MANCHESTER, United Kingdom — Many investors in retail stocks will be happy to see the back of 2016. But not those who bet on Boohoo.com Plc.
The online fashion merchant’s shares have soared about 260 percent in 2016 as fashion-conscious youngsters snapped up garments such as bomber jackets and shoulder dresses for £15 ($18.42) apiece. The stock’s rise is the biggest of any western European consumer-related company with a market capitalisation of more than $500 million, in a year when shares of many retailers are underperforming the broader market.
Boohoo, based in Manchester, England, draws inspiration from Zara’s industry-leading speed of design — then makes it even faster. After ordering a broad range of products in small quantities, over half of which are made in the UK, the retailer puts them on sale and orders more of the ones that sell and stops buying those that don’t.
“Youngsters now will decide on Thursday what they want to wear on their Friday night out,” company chairman Peter Williams said. “Our test-and-repeat model means we can put what they want in front of them very quickly and get it shipped out for the next day.”
Boohoo’s clothes and prices are targeted squarely at 16-to-24-year-olds. By only selling online rather than having to ship goods to stores, Boohoo can more quickly collect data on what products are hot and which are not. Lead times are between one and two weeks, more than twice as fast as Zara, according to Simon Bowler, an analyst at Exane BNP Paribas.
“This is taking the world-leading clothing model, and not only replicating it but improving it,” Bowler said by email. “In a week, they launch the number of ranges that other retailers would launch in a season.”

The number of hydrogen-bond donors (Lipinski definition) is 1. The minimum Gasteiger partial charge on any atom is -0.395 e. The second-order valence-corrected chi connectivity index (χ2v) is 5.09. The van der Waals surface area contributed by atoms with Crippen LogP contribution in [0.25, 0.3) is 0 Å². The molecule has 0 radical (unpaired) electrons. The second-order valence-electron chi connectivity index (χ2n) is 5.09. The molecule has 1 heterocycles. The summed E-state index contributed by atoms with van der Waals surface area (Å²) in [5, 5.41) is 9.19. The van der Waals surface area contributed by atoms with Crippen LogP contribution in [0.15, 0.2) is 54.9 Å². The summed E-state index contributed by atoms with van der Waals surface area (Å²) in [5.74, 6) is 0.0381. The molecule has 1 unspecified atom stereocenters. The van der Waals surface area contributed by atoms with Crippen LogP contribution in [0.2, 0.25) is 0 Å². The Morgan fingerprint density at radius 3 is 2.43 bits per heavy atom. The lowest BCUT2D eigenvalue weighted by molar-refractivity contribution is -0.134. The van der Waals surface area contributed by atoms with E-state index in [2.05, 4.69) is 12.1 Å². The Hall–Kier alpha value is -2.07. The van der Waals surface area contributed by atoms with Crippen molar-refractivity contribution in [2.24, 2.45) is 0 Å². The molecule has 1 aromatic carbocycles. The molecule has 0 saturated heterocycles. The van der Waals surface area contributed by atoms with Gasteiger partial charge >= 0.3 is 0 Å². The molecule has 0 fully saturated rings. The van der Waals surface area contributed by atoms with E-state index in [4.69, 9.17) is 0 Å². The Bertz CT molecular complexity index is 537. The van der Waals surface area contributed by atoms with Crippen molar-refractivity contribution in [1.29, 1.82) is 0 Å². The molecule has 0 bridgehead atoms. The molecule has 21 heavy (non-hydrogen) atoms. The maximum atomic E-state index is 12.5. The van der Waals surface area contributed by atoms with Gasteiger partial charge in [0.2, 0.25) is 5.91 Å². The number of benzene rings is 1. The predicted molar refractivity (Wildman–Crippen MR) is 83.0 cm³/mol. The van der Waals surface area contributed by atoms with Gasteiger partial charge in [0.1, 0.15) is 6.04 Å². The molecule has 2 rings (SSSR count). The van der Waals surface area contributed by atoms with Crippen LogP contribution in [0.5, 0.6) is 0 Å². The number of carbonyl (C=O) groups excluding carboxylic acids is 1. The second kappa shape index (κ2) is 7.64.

The model is the brainchild of co-founders and Chief Executive Officers Mahmud Kamani and Carol Kane. The fashion industry veterans have spent their respective careers supplying the likes of fast-fashion pioneer Primark and Sir Philip Green’s Topshop.
Boohoo’s stock price gain is all the more startling given it operates in a struggling industry. Typically stellar performers such as Next Plc have suffered sales declines, while internationally Hennes & Mauritz AB’s profits are down and American Apparel has filed for bankruptcy.
In addition to the success of its sourcing model, Boohoo’s stellar year hasn’t been derailed by the sharp fall in sterling since Britain voted to leave the European Union. As well as purchasing much of its garments in pounds, the company makes about a third of its total revenue overseas. On Wednesday, it announced plans to acquire the brand and customer databases of Nasty Gal Inc., the Los Angeles-based women’s fashion retailer that filed for bankruptcy protection last month.
Still, much of the good news might be priced in to the stock, which sells for 60 times estimated earnings for the next 12 months. That’s more than double the valuation of a year ago, and is the highest among the 35 publicly traded companies in Bloomberg Intelligence’s Europe Specialty Apparel Stores Competitive Peer Group.
Boohoo rose 2.3 percent to 135.25 pence at 9 a.m. in London, giving the company a market value of about 1.5 billion pounds.
With the memory of a 2015 profit warning still fresh in his mind, Williams is refusing to get carried away.
“It’s difficult to predict what will happen next year," the chairman said. “But it’s an exciting time.”
By Sam Chambers; editors: Matthew Boyle and Phil Serafino.